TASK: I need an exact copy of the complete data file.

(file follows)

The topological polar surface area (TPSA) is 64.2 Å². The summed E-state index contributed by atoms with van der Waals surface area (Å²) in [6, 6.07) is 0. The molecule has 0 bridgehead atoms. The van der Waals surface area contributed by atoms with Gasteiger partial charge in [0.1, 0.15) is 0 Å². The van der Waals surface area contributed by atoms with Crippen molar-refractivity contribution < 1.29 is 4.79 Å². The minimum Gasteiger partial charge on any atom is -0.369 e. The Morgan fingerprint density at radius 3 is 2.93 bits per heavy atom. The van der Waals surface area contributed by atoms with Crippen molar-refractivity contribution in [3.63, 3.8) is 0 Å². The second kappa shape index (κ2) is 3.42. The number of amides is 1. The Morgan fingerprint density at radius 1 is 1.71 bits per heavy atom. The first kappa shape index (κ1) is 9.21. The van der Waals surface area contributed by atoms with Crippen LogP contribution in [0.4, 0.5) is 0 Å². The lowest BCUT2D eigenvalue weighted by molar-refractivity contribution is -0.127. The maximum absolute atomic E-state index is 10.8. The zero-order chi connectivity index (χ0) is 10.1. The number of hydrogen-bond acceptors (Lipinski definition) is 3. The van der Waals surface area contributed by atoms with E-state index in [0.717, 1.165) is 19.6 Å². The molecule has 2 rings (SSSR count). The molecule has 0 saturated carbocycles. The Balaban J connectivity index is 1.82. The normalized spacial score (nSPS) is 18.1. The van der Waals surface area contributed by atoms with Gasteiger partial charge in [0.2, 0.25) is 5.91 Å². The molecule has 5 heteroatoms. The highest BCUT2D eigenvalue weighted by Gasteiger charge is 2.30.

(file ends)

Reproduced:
The topological polar surface area (TPSA) is 64.2 Å². The summed E-state index contributed by atoms with van der Waals surface area (Å²) in [6, 6.07) is 0. The molecule has 0 bridgehead atoms. The van der Waals surface area contributed by atoms with Gasteiger partial charge in [0.1, 0.15) is 0 Å². The van der Waals surface area contributed by atoms with Crippen molar-refractivity contribution < 1.29 is 4.79 Å². The minimum Gasteiger partial charge on any atom is -0.369 e. The Morgan fingerprint density at radius 3 is 2.93 bits per heavy atom. The van der Waals surface area contributed by atoms with Crippen molar-refractivity contribution in [3.63, 3.8) is 0 Å². The second kappa shape index (κ2) is 3.42. The number of amides is 1. The Morgan fingerprint density at radius 1 is 1.71 bits per heavy atom. The first kappa shape index (κ1) is 9.21. The van der Waals surface area contributed by atoms with Crippen LogP contribution in [0.4, 0.5) is 0 Å². The lowest BCUT2D eigenvalue weighted by molar-refractivity contribution is -0.127. The maximum absolute atomic E-state index is 10.8. The zero-order chi connectivity index (χ0) is 10.1. The number of hydrogen-bond acceptors (Lipinski definition) is 3. The van der Waals surface area contributed by atoms with E-state index in [0.717, 1.165) is 19.6 Å². The molecule has 2 rings (SSSR count). The molecule has 0 saturated carbocycles. The Balaban J connectivity index is 1.82. The normalized spacial score (nSPS) is 18.1. The van der Waals surface area contributed by atoms with Gasteiger partial charge in [0.2, 0.25) is 5.91 Å². The molecule has 5 heteroatoms. The highest BCUT2D eigenvalue weighted by Gasteiger charge is 2.30.